Aha Shake Heartbreak – Kings of Leon

 Aha Shake Heartbreak

Kings of Leon

2005

RCA

 

Kings of Leon’s sophmore album Aha Shake Heartbreakbuilds upon their original album’s garage rock sound.  Featuring Caleb Followill’s sandpaper vocals (which believe it or not, is a pretty good thing), Matthew Followill’s melodic guitar lines, Jared’s (again a Followill, but as all four members of the band share this last name, I’m just gonna stop repeating it) impeccable bass lines, and Nathan’s solid drums, Aha doesn’t particulary bring the band into extremely new territory, but the album does develop their original style.

Album opener, “Slow Night, So Long” is a perfect song for this slot.  If you don’t think it rocks just from the verses alone, listen to the instrumental bridge, with its sense of “whatever, we’re just gonna bash some power chords and cymbals, we don’t need any lyrics.”  Then, after the song is over, the listener is treated to some latin flavor-groove that Kings tacked on out of nowhere, or so it seems, leading us directly into…

“King of the Rodeo.”  Quite possibly the best track on the album.  There’s really not that much to say about it, the rhythm guitar and lead guitar intertwine perfectly, the melody is extremely catchy, the bass is just pounding away solidly, and the guitar solo is simple and works well.  It’s a solid song that develops the band’s style.

The album keeps at its strong opening with “Taper Jean Girl”, where the album title comes from.  The verses keep a concentrated rock groove going, while the bridge slows it down (almost derailing the song – which in my opinion, is what makes the song work), before climaxing into the chorus near the end of the song.  Overall, a very well-built song.

Now, Kings bring in “Pistol of Fire”, another blues romp, that works perfectly for what it is.  And it’s Caleb’s vocals that utterly blow the listener away.  You might not be able to understand a word he sings (pretty much in any song ever), and for that matter you may not want to (“Go hug your sister / Go love your sister / Go hug your sister / One in the same”) (which by the way, for some reason i always hear “one in the same” as “banana peel”, which makes the song that much more interesting for me),  but he sings / yells it in such a convincing manner.  And the chorus he pierces with his “Ayigh.”  Just pure bliss.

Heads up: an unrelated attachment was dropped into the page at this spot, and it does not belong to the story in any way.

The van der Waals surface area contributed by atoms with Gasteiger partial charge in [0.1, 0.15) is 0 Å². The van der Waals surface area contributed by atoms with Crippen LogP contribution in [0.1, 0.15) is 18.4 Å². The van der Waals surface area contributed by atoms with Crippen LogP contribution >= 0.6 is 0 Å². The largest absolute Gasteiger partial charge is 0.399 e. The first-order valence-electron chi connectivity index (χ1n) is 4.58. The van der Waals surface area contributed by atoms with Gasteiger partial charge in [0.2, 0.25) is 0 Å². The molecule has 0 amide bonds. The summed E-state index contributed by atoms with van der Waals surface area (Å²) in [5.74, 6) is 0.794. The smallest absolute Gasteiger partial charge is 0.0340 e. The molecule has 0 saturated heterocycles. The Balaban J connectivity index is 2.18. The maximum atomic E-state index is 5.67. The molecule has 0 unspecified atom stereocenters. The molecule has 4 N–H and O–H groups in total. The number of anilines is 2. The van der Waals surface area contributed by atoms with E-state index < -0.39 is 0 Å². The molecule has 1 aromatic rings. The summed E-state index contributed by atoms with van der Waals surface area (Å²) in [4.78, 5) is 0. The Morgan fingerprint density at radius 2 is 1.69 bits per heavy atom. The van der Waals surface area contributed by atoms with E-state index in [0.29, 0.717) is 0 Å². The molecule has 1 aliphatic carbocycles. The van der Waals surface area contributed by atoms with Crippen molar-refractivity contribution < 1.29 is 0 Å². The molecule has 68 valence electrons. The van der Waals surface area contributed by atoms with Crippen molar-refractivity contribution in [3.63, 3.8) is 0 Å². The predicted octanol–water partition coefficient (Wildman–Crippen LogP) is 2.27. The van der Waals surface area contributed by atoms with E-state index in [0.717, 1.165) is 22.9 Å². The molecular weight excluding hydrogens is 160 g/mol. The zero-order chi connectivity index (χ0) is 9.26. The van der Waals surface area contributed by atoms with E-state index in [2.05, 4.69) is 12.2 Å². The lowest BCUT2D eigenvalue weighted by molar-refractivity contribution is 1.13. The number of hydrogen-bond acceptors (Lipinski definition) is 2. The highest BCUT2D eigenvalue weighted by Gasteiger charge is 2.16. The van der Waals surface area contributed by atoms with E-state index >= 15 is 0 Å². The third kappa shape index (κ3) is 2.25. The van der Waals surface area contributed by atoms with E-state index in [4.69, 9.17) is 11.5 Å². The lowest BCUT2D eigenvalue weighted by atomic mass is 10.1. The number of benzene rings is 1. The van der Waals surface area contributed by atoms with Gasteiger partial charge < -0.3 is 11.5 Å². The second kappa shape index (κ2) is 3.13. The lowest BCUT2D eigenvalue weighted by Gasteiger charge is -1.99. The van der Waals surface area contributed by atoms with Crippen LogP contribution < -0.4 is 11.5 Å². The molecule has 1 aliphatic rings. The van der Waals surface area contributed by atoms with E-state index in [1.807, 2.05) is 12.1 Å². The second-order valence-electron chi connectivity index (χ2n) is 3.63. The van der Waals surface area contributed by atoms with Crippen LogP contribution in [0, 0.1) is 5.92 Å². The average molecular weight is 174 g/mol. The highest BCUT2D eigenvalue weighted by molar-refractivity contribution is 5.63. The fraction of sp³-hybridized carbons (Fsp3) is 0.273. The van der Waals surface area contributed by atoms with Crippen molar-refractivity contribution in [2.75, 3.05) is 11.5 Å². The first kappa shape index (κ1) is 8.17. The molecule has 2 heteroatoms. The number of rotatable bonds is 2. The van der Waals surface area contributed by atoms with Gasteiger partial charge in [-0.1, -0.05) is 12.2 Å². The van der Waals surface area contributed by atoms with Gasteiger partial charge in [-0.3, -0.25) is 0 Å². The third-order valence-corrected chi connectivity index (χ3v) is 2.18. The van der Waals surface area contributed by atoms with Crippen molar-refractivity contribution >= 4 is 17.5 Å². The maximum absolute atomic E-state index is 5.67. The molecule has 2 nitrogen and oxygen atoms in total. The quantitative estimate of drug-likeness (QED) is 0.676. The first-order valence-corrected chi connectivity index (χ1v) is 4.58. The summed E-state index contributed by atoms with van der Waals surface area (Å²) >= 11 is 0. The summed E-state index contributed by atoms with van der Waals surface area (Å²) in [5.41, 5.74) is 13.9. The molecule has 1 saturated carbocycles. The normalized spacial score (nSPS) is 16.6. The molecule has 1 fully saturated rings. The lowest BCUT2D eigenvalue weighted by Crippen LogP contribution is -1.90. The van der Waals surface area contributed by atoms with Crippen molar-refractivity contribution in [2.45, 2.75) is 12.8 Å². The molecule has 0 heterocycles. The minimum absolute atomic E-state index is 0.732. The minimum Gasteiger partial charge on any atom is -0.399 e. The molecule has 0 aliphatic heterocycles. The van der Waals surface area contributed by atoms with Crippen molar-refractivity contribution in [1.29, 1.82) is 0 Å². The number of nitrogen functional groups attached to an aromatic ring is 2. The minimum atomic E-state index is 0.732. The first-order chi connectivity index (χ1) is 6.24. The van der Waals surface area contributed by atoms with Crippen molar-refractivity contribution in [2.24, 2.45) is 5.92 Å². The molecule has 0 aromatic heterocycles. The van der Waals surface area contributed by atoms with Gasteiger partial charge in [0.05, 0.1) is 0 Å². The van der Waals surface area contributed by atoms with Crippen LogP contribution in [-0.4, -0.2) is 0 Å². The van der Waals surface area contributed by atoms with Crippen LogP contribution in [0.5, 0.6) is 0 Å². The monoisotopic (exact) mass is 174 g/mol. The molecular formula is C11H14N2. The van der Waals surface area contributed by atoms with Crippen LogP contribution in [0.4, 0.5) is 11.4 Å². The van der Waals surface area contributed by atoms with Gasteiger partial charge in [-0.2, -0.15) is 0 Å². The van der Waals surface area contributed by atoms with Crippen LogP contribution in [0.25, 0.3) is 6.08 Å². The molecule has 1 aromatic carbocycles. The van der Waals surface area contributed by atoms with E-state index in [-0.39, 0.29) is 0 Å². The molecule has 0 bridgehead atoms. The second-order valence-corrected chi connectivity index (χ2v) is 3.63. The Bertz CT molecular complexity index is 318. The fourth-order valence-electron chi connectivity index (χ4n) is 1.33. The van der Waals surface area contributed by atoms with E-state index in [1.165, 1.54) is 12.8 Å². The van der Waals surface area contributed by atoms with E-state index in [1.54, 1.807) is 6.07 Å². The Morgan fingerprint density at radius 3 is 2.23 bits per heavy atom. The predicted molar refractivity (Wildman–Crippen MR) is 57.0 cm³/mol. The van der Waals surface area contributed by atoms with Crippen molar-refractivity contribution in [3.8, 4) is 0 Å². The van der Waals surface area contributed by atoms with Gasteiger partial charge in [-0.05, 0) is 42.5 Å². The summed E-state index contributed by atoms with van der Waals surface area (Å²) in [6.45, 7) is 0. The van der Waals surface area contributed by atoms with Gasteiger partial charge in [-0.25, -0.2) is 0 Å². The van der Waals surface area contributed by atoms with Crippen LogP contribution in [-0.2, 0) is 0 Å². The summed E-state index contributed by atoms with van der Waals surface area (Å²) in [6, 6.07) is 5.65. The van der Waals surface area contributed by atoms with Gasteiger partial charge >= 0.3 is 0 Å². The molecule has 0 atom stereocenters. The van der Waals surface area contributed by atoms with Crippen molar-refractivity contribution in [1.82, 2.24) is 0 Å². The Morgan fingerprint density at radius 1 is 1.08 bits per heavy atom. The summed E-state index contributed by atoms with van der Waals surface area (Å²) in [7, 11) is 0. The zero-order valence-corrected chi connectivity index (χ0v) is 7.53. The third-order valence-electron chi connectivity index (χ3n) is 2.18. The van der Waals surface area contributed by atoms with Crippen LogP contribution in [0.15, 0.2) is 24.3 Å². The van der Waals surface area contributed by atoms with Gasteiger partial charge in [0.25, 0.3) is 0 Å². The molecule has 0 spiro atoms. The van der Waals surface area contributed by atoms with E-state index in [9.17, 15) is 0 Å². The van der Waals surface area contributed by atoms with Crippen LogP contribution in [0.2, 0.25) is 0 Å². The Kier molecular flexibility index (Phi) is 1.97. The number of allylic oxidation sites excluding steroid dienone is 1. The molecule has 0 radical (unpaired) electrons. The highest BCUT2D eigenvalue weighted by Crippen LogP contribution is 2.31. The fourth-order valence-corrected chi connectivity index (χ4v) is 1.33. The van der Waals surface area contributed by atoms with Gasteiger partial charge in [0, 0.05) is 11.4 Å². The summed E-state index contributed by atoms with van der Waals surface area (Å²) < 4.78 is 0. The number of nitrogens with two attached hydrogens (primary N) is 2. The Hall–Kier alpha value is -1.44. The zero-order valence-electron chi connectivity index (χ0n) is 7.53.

Kings of Leon then move onto “Milk.”  It’s too slow, and doesn’t sound like them.  It’s just not a good song.  I do respect their decision for trying something completely different out, but it goes horribly, horribly wrong.  The lyrics make even less sense than usual, and Caleb just sounds like he’s whining half the time (If I wanted to listen to whining, I’d put on My Chemical Romance).  The music behind him sounds unenthused, especially with its start and stop theatrics, which might be why they sound so bored. 

Luckily, “The Bucket” brings back the band to it’s form.  The melody and ringing guitar definitely sound like Kings of Leon should.  It almost makes your forget that “Milk” even exists.

And then “Soft” starts playing, reminding the listener, that yes, “Milk” is a real song.  Not that “Soft” is bad, in fact, far from it.  It is what “Milk” should’ve been.  Again, Caleb sounds whiney, and the lyrics are pretty horrendous (“I danced around your folk and soul” Caleb rhymes with “I danced to all your f*ck*ng soul”), but this time, the rest of the band is there to pull him back, leading to a decent Kings of Leon rocker.  This is also the same format for “Razz” and “Velvet Snow.” 

Unfortunately, thrown into the last few songs of the album is “Day Old Blues” where again, Kings take a wrong turn.  At least its better than “Milk”, but it just comes across as insincere.  The chorus is too repetitive and isn’t catchy enough to save the song from its slow-tempo verses. 

Directly after this is “Four Kicks,” which is basically a dirty-thrashabout (a genre I completely made up right now, I kind of hope it enters into pop-culture…).  It comes in at a perfect time, for a dirty-thrashabout song is exactly what is desperately needed to pick the album up near the end.

And lastly is the vaguely, forgettable “Rememo.”  It’s a pretty decent song, just not one that stands out in any way, other than being the slow-tempo’d closing song.  It does well to serve as developmental song in Kings’ repertoire, but that’s about it.

Aha Shake Heartbreakis definitely an album worth listening to, especially for the first half or so, which has some of the best songs created by the Followill family.  If every song on the album was as kick-ass as “Pistol of Fire” or as catchy as “King of the Rodeo”,  Aha would be even better than Youth and Young Manhood, but being that Kings take too many risks outside of their developed genre, it falls short.  But the half of the album that is kick-ass and catchy shows a band that knows how to play to its strengths.

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